My taste defiantly tends to drift to more archaic objects because they capture the spirit of a person long-gone and there is a mystery to looking at an object that derives from a distant set of aesthetic priorities. A lot of my interests are based in very old and basic traditions. I’m more genuinely intrigued with what people can do with techniques of inventiveness of making something out of nothing. I prefer keeping the evidence of the handmade apparent in my work as a means to capture my own spirit. I fell if you so that genuinely there is always a chance you will potentially capture the spirit of the times around you.

After having gone through several periods, my research has led me to paint unified monochrome pictures. My canvases are therefore covered by one or several layers of a single color after a certain preparation of the support and using various technical procedures. No drawing is visible, no variation in hue; there is nothing but the UNITY of a single color. The dominant invades the entire picture, as it were. In this way I seek to individualize the color, because I have come to believe that there is a living world of each color and I express these worlds. My paintings, moreover, represent an idea of absolute unity in perfect serenity; an abstract idea represented abstractly, which has made me rank myself with the abstract painters. But I hasten to point out to you that the abstractionists do not understand it this way and they reproach me, among other things, for refusing to provoke relations between colors. I think that the color “yellow,” for example, is quite sufficient in itself to render an atmosphere and a climate “beyond the thinkable”; what is more, the nuances of yellow are infinite, leaving the possibility to interpret it in many different ways.

For me, each nuance of a color is in some way an individual, a being who is not only from the same race as the base color, but who definitely possesses a distinct character and personal soul.… Nuances can be gentle, evil, violent, majestic, vulgar, calm, etc. In sum, each nuance of each color is definitely a “presence,” a living being, an active force which is born and dies after having lived a sort of drama of the life of colors.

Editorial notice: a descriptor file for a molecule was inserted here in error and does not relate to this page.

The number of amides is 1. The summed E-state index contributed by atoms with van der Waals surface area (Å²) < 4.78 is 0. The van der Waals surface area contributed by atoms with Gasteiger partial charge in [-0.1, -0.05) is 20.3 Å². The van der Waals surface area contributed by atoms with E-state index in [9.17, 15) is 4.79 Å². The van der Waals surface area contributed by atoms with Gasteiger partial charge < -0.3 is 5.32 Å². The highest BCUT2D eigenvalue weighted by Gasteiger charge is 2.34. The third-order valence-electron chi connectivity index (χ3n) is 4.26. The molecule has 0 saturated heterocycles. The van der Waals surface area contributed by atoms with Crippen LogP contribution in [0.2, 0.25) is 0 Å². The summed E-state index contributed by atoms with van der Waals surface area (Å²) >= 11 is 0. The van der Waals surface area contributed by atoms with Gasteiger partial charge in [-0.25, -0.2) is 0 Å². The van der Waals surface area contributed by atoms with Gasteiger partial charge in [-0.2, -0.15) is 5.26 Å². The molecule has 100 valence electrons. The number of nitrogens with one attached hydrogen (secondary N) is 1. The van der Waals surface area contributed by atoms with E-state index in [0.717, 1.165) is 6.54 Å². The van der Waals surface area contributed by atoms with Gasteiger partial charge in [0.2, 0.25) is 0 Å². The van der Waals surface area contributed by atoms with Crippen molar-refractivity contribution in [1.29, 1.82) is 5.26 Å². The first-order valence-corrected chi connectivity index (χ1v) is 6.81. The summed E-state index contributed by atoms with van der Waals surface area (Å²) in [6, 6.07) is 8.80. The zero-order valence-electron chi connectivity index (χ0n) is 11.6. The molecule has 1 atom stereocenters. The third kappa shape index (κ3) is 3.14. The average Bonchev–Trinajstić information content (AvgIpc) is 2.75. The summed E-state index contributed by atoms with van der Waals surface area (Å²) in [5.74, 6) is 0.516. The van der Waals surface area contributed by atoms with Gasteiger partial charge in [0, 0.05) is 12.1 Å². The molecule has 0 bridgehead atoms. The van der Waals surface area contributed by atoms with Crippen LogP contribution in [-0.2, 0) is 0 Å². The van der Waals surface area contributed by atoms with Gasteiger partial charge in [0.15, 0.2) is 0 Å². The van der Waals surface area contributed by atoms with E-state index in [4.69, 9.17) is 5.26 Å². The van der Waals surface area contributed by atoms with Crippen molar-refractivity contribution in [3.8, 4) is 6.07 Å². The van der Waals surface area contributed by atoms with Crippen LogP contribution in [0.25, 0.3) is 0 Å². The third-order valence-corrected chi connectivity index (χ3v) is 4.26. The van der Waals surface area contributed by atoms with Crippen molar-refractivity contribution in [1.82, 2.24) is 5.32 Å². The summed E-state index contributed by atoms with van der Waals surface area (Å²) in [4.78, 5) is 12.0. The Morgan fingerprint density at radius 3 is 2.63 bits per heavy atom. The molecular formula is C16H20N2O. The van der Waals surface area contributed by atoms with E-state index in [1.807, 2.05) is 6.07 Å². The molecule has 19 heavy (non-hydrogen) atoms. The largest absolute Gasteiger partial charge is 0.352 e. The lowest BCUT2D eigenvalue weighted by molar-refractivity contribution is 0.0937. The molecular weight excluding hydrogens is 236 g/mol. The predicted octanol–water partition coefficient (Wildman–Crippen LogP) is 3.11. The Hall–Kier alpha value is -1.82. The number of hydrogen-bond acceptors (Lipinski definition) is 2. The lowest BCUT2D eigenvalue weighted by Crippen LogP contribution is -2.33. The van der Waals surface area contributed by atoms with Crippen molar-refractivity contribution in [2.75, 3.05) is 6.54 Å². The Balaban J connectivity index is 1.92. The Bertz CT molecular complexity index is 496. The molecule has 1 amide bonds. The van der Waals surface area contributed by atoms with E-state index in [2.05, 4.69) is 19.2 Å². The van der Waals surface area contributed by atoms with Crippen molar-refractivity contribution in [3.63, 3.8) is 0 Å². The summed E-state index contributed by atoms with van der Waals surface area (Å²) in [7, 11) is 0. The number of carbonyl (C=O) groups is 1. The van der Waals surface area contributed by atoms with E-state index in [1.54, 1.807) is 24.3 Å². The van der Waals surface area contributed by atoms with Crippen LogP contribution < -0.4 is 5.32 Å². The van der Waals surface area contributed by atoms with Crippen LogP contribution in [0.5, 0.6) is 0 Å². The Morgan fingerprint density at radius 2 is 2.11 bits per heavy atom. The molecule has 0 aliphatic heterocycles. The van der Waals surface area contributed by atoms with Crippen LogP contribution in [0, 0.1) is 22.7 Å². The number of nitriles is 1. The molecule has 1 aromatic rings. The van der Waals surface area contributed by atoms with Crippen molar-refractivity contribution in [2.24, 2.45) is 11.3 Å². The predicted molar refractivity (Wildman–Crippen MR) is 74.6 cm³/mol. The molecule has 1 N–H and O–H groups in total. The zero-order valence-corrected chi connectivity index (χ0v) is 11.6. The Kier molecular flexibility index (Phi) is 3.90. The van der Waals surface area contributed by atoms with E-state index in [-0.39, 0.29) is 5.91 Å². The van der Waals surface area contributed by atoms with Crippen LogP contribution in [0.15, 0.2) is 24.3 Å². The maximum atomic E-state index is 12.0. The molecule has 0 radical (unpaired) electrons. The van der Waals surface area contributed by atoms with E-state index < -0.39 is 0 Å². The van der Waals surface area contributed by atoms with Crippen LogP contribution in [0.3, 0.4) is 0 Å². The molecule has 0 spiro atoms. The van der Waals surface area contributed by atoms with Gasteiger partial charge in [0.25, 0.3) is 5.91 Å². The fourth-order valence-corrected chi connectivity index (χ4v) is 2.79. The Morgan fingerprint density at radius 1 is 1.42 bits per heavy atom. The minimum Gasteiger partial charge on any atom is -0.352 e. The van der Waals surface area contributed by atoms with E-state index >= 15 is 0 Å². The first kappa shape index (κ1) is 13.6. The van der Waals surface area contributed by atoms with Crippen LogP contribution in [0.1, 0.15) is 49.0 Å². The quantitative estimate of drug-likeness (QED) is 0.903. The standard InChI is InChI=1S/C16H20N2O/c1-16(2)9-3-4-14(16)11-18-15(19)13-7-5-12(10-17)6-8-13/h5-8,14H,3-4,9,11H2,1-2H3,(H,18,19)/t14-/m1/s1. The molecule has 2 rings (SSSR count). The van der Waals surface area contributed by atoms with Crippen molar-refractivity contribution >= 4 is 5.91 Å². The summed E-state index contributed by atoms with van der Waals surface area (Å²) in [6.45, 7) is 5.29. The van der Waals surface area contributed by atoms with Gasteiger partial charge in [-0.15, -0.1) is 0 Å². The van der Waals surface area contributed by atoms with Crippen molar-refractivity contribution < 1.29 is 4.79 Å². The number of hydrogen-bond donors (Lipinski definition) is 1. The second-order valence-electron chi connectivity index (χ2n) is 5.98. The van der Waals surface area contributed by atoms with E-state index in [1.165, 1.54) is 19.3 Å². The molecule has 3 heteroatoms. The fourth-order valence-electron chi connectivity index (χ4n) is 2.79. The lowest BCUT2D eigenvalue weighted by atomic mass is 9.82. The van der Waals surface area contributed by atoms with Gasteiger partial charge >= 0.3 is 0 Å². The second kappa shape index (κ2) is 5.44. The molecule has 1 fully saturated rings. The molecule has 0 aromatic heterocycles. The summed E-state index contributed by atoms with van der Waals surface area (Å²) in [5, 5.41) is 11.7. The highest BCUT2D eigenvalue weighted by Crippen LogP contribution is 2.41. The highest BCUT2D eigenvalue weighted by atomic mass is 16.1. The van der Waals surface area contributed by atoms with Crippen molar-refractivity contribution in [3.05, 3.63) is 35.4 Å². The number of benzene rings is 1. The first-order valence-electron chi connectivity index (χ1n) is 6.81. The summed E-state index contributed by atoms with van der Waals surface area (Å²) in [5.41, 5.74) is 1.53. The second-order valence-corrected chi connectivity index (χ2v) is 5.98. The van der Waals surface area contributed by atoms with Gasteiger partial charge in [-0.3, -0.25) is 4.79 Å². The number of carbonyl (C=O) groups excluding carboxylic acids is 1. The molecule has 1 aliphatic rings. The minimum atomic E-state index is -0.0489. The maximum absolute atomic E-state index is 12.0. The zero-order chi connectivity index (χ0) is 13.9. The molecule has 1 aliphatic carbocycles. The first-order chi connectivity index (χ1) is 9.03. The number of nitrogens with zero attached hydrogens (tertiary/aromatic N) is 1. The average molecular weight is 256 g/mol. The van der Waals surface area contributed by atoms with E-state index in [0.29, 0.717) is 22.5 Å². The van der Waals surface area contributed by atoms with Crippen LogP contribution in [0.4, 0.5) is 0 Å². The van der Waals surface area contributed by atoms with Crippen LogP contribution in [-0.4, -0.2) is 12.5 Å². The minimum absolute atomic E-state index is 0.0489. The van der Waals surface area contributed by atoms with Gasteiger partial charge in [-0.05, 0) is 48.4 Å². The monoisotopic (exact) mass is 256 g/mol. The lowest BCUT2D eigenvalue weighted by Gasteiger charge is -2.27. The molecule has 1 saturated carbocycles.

Text Citation: Top: An excerpt of an interview between Nicola Trezzi & Anya Kielar, include in: Trezzi, Nicola, “Portrait of a Lady.” In Anya Kielar: Women. Exhibition Catalogue, New York: Rachel Uffner Gallery with Picturebox, 2012. Bottom: An excerpt of a text by Yves Klein, distributed at the first public exhibition of Yves Peintures, Club des Solitaires, Paris, France (1955). For more information, click here.  

Image Credits: Left: Anya Kielar. Purple Nose, 2010. Masonite board, mixed media, paint, sand,  34 x 21 x 5 inches.  Courtesy of Rachel Uffner Gallery and Anya Kielar. Right: Yves Klein. Piège bleu pour lignes (S 17), 1957, 14 x 6.4 x 5.7 cm.

Kielar’s work is included in East Side to the West Side on view at FLAG from June 26 – August 15, 2014. For more information, click here

His life was not confining and the delight he took in this observation could not be explained by its suggestion of escape. He seemed to see, with a cartographer’s eye, that string of swimming pools, that quasi-subterranean stream that curved across the county. He had made a discovery, a contribution to modern geography; he would name the stream Lucinda after his wife. He was not a practical joker nor was he a fool but he was determinedly original and had a vague and modest idea of himself as a legendary figure. The day was beautiful and it seemed to him that a long swim might enlarge and celebrate its beauty.
 
Image Credit: Spread, Ed Ruscha, Nine Swimming Pools and a Broken Glass, 1968, printed 1976.
Text Citation: Cheever, John. “The Swimmer.” The New Yorker. July 18, 1964, Vol. 40 Issue 22, p28. For the full story, click here. 
WALL ROCKETS: Contemporary Artists and Ed Ruscha, curated by Lisa Dennison, was on view at FLAG from October 3 – April 18, 2009. For more information, click here.
Jul 21, 2014 / 168 notes

His life was not confining and the delight he took in this observation could not be explained by its suggestion of escape. He seemed to see, with a cartographer’s eye, that string of swimming pools, that quasi-subterranean stream that curved across the county. He had made a discovery, a contribution to modern geography; he would name the stream Lucinda after his wife. He was not a practical joker nor was he a fool but he was determinedly original and had a vague and modest idea of himself as a legendary figure. The day was beautiful and it seemed to him that a long swim might enlarge and celebrate its beauty.

 

Image Credit: Spread, Ed Ruscha, Nine Swimming Pools and a Broken Glass, 1968, printed 1976.

Text Citation: Cheever, John. “The Swimmer.” The New Yorker. July 18, 1964, Vol. 40 Issue 22, p28. For the full story, click here.

WALL ROCKETS: Contemporary Artists and Ed Ruscha, curated by Lisa Dennison, was on view at FLAG from October 3 – April 18, 2009. For more information, click here.